“To me, that felt like you know, ‘you paid your fare, so you can get on the bus like everybody else, but you’re going to sit to the back of the bus - and that was not about to fly with me,” Blanding said. “I wasn’t going to wait until after the debate to talk to the media.”
Blanding said she was also told that she was told that she had to poll at a certain percentage to participate in other debates. But she said that most of those polls are paid for by either the Democrat or Republican party and are inherently bias, citing a recent Mary Washington poll as an example.
In a University of Mary Washington poll, McAuliffe’s name was read first 50% of the time and Youngkin’s name was read first 50% of the time, with Blanding’s name consistently being read last. When Blanding emailed the university to ask why her name was not added to the rotation of whose name was read first, she received the following response from Dr. Stephen Farnsworth, the director of the center for leadership and media studies:
“Yes, this procedure of rotating D/R names first is the norm.
I would note that the UMW survey included all names on the ballot, unlike several other recent Virginia surveys that only included the D and R nominees. So there are worse surveys than ours if your interest is third-party candidates.
It sounds like you have a problem with the norms of survey research, and I can’t help you with that.
Have a great day.”
Despite challenges Blanding said she had to overcome due to the two-party system, she said: “Everything the duopoly is doing to try and hurt us is helping us.”
An example of that is Blanding’s campaign not being able to afford voter registration information, which she said turned out to be a blessing in disguise. Democrats and Republicans will use that information to campaign in specific areas, but without that, Blanding said she had to take a “boots to the ground approach.”
“I’m moving all around the state. I am humbled by the responses, I’m humbled by the support and what we’re seeing is that as ... they find out about the censorship of my candidacy, it does something to them - in a good way for us and a bad way for the duopoly because it makes them angry, it comes across as voter suppression,” Blanding said.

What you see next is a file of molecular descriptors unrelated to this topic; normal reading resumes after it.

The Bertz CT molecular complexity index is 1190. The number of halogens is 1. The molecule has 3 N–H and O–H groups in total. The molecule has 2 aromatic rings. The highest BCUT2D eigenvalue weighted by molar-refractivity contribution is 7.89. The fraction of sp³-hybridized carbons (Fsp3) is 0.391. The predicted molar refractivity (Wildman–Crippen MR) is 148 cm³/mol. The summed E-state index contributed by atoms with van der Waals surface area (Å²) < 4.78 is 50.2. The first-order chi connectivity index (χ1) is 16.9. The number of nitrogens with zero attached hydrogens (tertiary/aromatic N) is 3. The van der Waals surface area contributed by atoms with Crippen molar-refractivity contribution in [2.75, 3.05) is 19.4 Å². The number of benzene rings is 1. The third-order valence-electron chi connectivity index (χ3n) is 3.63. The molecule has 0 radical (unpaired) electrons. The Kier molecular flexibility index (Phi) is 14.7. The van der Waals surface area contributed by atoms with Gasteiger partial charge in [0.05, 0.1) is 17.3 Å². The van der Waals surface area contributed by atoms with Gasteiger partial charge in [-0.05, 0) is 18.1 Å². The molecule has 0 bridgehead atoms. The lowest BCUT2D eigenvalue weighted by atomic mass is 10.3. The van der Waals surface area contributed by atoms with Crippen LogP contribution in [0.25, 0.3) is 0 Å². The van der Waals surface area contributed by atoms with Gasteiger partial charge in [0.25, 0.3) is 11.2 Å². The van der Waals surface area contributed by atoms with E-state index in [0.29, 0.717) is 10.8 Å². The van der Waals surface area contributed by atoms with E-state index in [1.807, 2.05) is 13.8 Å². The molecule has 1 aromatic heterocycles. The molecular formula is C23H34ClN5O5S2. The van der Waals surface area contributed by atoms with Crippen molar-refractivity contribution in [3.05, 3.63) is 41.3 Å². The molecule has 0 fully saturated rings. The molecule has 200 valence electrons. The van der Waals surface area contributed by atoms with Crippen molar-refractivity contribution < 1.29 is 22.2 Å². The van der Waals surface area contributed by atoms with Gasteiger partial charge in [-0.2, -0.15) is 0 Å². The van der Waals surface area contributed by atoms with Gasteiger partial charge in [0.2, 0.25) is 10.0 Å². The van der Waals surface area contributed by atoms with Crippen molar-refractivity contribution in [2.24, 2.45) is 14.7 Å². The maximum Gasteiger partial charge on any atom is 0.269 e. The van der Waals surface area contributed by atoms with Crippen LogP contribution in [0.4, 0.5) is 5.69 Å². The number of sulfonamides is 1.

Aside from changes to polling and being included in debates, Blanding said another way that third parties could be given a fighting chance is ranked choice voting and removing corporate money from campaigns.
As Election Day approaches, Blanding knows that she still has an uphill battle ahead of her.
Third-party candidates haven’t seen much turnout in Virginia, with Robert Sarvis securing the highest percentage of the statewide vote by a statewide candidate in more than 50 years with 6.5% in 2013.
Blanding said that doesn’t scare her. She points out that it’s been decades since more than 50% of Virginia’s registered voters turned out for a gubernatorial election – and Blanding asserts that her campaign speaks directly to those voters who may have previously felt left out by the two-party system.
“When people tell me they’re scared to vote (third party), I say ‘you’re scared to fill in a bubble on a piece of paper when we had Freedom Fighters who put their lives down for you to be able to do so and enjoy the little bit of liberties that you do have,” Blanding said. “…Don’t vote a certain party because that’s what you’ve been told to do or that’s what you’ve historically done, vote for the candidate that aligns with what you are fighting for, that aligns with your values.”
As for what comes after Nov. 2?
“After I win this election, I’m also the chair of the Liberation Party, so it doesn’t end – this is not just about me and this candidacy,” Blanding said. “We will continue to enlighten, empower and mobilize community members across the Commonwealth to take on the seats of these key elected positions.”
You can hear our full interview with Princess Blanding below: